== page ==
The band competed in two other competitions during this season. At Lord Botetourt, they finished with the second-highest score in Appomattox County High School history (90.1) and a Superior Rating. They finished first-place in Music, Marching, and in band Class 2A while receiving a Superior Rating as the Runner-Up Grand Champion. 

At Powhatan, the band finished second-place in Class 3A with a Superior Rating and a first-place finish in the Music category. 

Allgood said the students seem to thrive on competition in an atmosphere where they are attempting to out-duel at least 18 to 20 other bands. Winning makes it all the more satisfying. 

“Kids take a lot of pride in being able to compete and beat other schools from Central Virginia and around North Carolina,” Allgood said. 

Allgood also emphasized that while most students don’t continue in a musical career beyond high school, the experience gives them practical skills to enter the adult world well-prepared to work with people of different backgrounds and personalities. 

“We run our marching program like a big business with young people being entry-level employees working for a common goal,” Allgood said. “And then we have section leaders as the rookies’ bosses and section bosses, and then all the way up to a CEO being a drum major of the band.”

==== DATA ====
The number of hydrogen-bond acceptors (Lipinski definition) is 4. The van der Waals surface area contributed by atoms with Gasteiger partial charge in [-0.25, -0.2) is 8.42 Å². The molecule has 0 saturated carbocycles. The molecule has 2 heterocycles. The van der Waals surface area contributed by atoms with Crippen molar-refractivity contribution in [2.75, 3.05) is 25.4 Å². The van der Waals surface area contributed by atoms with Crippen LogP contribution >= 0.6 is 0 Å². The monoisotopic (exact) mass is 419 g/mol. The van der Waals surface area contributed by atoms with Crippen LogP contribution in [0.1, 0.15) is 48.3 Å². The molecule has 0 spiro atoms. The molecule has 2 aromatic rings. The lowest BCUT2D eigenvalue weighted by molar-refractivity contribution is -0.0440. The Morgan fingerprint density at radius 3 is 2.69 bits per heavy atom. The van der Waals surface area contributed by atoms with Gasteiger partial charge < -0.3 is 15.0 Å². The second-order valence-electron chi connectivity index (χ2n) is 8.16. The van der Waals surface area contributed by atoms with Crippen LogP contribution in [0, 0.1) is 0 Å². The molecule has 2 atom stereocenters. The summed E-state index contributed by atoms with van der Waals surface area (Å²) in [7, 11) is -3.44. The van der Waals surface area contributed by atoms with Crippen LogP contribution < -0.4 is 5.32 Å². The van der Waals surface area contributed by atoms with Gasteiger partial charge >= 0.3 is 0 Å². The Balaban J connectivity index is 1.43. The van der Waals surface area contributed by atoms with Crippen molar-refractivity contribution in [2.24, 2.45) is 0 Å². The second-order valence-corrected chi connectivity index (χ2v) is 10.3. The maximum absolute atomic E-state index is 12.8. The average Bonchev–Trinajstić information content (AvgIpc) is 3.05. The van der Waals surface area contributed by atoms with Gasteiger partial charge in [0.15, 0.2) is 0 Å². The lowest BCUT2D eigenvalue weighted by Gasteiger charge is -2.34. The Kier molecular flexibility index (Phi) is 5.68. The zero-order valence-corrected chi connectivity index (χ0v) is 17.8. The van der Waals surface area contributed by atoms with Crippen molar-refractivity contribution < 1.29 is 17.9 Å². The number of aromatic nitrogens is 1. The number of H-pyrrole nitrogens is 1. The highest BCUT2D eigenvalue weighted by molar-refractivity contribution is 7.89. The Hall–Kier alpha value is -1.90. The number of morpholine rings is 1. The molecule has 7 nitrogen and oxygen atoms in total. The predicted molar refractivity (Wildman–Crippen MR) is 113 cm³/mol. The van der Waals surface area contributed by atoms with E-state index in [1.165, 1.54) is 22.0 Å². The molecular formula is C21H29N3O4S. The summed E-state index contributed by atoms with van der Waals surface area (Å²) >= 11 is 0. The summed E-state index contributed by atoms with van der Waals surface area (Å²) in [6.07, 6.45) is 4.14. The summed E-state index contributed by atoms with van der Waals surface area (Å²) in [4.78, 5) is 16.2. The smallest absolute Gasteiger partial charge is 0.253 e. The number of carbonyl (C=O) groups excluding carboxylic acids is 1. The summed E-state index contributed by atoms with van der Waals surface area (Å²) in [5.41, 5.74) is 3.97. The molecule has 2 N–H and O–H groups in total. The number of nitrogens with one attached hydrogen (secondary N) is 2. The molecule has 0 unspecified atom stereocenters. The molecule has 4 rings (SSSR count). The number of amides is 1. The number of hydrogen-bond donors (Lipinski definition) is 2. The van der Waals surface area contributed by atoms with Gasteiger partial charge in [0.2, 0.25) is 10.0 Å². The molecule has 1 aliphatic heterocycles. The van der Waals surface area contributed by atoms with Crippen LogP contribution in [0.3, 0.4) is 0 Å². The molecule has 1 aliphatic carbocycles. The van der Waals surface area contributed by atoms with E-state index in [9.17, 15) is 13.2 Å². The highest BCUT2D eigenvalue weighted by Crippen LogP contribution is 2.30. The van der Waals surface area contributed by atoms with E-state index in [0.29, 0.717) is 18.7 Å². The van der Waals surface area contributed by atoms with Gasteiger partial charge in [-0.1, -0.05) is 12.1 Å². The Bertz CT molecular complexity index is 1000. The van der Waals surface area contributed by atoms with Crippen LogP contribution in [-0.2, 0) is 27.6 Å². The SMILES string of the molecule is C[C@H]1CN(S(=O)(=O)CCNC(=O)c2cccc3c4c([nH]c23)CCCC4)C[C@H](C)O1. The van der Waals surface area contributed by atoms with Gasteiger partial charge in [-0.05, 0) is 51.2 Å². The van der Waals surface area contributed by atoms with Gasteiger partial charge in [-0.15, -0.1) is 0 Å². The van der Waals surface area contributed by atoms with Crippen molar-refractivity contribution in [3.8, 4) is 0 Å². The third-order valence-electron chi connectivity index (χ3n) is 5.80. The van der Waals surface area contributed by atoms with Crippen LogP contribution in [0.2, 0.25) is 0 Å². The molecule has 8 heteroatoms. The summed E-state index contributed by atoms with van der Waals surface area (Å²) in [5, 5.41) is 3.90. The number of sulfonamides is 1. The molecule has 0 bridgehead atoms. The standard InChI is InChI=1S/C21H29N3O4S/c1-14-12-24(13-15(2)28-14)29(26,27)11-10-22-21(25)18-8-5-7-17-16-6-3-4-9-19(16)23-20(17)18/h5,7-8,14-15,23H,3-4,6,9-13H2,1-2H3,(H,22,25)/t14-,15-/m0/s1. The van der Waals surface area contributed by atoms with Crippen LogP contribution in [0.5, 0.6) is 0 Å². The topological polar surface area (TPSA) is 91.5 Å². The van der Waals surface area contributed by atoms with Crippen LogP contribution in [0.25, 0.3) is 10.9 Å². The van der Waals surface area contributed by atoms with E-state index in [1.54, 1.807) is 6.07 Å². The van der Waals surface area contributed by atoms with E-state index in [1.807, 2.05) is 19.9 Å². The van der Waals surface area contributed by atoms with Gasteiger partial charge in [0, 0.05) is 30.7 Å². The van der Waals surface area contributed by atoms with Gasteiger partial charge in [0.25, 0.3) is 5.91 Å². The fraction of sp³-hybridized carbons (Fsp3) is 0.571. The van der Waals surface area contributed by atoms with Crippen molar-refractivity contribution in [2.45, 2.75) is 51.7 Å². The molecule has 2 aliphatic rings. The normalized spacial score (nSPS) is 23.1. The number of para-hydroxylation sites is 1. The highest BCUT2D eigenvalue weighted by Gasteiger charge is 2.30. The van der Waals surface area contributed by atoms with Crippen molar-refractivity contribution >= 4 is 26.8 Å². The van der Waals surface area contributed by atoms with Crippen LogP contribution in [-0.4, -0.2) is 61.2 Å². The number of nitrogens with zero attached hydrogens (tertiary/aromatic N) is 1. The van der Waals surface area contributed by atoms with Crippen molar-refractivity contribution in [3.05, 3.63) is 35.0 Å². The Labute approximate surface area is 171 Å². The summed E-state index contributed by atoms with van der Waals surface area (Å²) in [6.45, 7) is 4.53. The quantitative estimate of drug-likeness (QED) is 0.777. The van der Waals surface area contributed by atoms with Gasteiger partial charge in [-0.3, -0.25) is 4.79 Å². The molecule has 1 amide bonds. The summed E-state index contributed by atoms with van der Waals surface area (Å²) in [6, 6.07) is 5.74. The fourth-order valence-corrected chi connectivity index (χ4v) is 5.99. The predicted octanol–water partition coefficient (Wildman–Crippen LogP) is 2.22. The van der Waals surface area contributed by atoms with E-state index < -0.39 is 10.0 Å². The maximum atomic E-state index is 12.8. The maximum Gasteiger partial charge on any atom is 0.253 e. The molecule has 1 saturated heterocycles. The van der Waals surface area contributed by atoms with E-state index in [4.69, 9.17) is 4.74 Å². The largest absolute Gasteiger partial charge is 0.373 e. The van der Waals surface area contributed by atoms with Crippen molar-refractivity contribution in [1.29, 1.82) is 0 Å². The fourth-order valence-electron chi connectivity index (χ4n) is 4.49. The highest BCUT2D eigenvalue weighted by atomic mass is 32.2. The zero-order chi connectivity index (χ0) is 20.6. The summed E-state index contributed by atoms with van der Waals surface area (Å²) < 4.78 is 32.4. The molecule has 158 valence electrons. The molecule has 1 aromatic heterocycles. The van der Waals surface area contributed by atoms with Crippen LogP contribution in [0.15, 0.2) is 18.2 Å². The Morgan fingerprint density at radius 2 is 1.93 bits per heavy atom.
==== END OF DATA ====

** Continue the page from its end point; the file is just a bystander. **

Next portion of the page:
The most satisfying part of the experience for a band instructor, according to Allgood, is observing the baby steps of improvement throughout the year, which the students themselves might not even realize. 

“The experience for me as a teacher is probably different than the kids’,” Allgood said. “Each week for me, I get to see the band get better and better and better, and they finally blossom at the end of the season - where they don’t see that and I’m seeing that as a director. We got better from day one all the way to the very end this year.” 

It takes more than a band director and willing students to make a marching band successful, as Allgood acknowledges. It means an effort from others in the school district as well. 

Middle school principals make sure the students make it to practice at the high school, high school principals assure the band has a place to practice, and the superintendent and school board work to obtain funding to purchase instruments. 

Allgood expressed his thanks to all who make a difference in the success of “The Best Band in Appomattox” - a sentiment undoubtedly shared by members of the Raiders Marching Band. 

“I’d like to thank the school board for their support in getting us instruments,” Allgood said. “The superintendent - thank her for her support - and the principals and assistant principals, as well as the band boosters and the parents.”

Those who have not yet heard the band’s performance of “Midnight Moon” may have another chance this season. If the Raiders varsity football team advances far enough into the 2018 Class 2 playoffs, the band will have another chance to shine.